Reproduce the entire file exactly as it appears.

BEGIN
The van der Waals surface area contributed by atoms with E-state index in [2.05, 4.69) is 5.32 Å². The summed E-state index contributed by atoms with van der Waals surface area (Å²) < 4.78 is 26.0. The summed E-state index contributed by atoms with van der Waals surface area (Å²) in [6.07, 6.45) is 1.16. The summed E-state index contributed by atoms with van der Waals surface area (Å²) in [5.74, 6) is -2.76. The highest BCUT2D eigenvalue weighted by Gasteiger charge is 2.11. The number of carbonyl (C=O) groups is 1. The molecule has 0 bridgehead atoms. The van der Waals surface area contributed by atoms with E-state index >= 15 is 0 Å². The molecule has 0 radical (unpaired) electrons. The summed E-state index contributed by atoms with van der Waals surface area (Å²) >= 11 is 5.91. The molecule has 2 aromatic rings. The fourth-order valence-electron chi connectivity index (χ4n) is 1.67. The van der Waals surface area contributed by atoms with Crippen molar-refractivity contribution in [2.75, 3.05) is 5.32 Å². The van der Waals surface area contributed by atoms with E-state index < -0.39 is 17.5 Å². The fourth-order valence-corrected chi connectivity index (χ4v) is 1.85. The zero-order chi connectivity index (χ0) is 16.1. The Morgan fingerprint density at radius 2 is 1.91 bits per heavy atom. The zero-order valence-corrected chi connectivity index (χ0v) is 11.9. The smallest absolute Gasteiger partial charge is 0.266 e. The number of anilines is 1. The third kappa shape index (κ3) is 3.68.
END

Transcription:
The van der Waals surface area contributed by atoms with E-state index in [2.05, 4.69) is 5.32 Å². The summed E-state index contributed by atoms with van der Waals surface area (Å²) < 4.78 is 26.0. The summed E-state index contributed by atoms with van der Waals surface area (Å²) in [6.07, 6.45) is 1.16. The summed E-state index contributed by atoms with van der Waals surface area (Å²) in [5.74, 6) is -2.76. The highest BCUT2D eigenvalue weighted by Gasteiger charge is 2.11. The number of carbonyl (C=O) groups is 1. The molecule has 0 bridgehead atoms. The van der Waals surface area contributed by atoms with E-state index >= 15 is 0 Å². The molecule has 0 radical (unpaired) electrons. The summed E-state index contributed by atoms with van der Waals surface area (Å²) >= 11 is 5.91. The molecule has 2 aromatic rings. The fourth-order valence-electron chi connectivity index (χ4n) is 1.67. The van der Waals surface area contributed by atoms with Crippen molar-refractivity contribution in [2.75, 3.05) is 5.32 Å². The van der Waals surface area contributed by atoms with E-state index < -0.39 is 17.5 Å². The fourth-order valence-corrected chi connectivity index (χ4v) is 1.85. The zero-order chi connectivity index (χ0) is 16.1. The Morgan fingerprint density at radius 2 is 1.91 bits per heavy atom. The zero-order valence-corrected chi connectivity index (χ0v) is 11.9. The smallest absolute Gasteiger partial charge is 0.266 e. The number of anilines is 1. The third kappa shape index (κ3) is 3.68.